The first aerial flight to circumnavigate the globe was conducted in 1924 by a team of aviators from the U.S. Air Service (now known as the Air Force). It took 175 days and covered 27,553 miles. Ninety years later, the first solar powered flight around the world will take place aboard Solar Impulse 2.
In March of 2015, pilots Bertrand Piccard and André Borschberg are planning to make it around the world on the Solar Impulse 2, a 100 percent solar powered airplane. It will take off from Abu Dhabi, the capitol of the United Arab Emirates.
“We have chosen [Abu Dhabi] as being the best and most suitable departure point for the round-the-world tour, due to its climate, infrastructure and commitment to clean technologies,” Borschberg, Solar Impulse co-founder and CEO, said in a statement.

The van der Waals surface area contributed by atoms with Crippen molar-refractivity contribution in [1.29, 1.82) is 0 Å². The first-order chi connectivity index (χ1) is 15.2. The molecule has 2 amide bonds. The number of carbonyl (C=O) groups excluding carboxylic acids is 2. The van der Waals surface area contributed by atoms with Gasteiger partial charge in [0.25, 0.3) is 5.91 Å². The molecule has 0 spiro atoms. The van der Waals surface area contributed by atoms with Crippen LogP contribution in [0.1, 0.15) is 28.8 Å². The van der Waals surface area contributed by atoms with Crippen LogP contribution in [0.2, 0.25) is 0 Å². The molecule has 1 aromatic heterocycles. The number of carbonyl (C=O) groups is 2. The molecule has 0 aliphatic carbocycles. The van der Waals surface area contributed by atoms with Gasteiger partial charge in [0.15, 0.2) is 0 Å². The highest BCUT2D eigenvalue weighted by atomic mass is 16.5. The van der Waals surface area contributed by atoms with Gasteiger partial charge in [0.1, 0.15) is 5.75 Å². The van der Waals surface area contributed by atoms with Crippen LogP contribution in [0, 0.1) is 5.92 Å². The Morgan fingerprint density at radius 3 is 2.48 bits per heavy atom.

But the flight will most definitely have its challenges. The team will accumulate a total of 500 flight hours in a tiny cockpit with weather conditions from 40 below to 104 degrees F. There’s no pressurization system and just six oxygen bottles aboard.
“What is really special, is that it is the first and only airplane in the world which has unlimited endurance. We have an airplane which is fully sustainable in terms of energy, and our challenge now is to make the pilot sustainable as well,” says Borschberg.
The route will start at the Arabian Gulf, flying over India, Myanmar, and China, followed by two ocean crossings, and the U.S., before making their way back around. The pilots will stopover in India, Myanmar, China, the U.S., and Southern Europe or Northern Africa. Although the exact cities will be chosen based on operational considerations.
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Image: Charles Barilleaux